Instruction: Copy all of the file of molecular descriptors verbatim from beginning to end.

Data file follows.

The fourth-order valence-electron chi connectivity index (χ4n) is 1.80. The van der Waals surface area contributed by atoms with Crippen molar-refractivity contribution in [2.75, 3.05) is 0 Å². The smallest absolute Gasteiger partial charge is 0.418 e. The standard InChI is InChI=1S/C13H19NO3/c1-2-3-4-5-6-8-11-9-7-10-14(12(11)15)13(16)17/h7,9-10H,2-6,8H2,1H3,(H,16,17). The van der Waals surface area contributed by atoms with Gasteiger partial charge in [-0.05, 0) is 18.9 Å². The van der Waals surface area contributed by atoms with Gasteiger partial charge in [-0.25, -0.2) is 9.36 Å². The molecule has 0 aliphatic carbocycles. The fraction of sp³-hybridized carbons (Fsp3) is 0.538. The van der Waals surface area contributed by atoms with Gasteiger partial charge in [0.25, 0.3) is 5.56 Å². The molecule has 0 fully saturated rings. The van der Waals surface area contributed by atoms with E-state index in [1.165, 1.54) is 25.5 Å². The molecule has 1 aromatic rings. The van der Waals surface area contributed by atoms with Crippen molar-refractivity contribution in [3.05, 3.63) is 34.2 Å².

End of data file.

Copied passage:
The fourth-order valence-electron chi connectivity index (χ4n) is 1.80. The van der Waals surface area contributed by atoms with Crippen molar-refractivity contribution in [2.75, 3.05) is 0 Å². The smallest absolute Gasteiger partial charge is 0.418 e. The standard InChI is InChI=1S/C13H19NO3/c1-2-3-4-5-6-8-11-9-7-10-14(12(11)15)13(16)17/h7,9-10H,2-6,8H2,1H3,(H,16,17). The van der Waals surface area contributed by atoms with Gasteiger partial charge in [-0.05, 0) is 18.9 Å². The van der Waals surface area contributed by atoms with Gasteiger partial charge in [-0.25, -0.2) is 9.36 Å². The molecule has 0 aliphatic carbocycles. The fraction of sp³-hybridized carbons (Fsp3) is 0.538. The van der Waals surface area contributed by atoms with Gasteiger partial charge in [0.25, 0.3) is 5.56 Å². The molecule has 0 fully saturated rings. The van der Waals surface area contributed by atoms with E-state index in [1.165, 1.54) is 25.5 Å². The molecule has 1 aromatic rings. The van der Waals surface area contributed by atoms with Crippen molar-refractivity contribution in [3.05, 3.63) is 34.2 Å².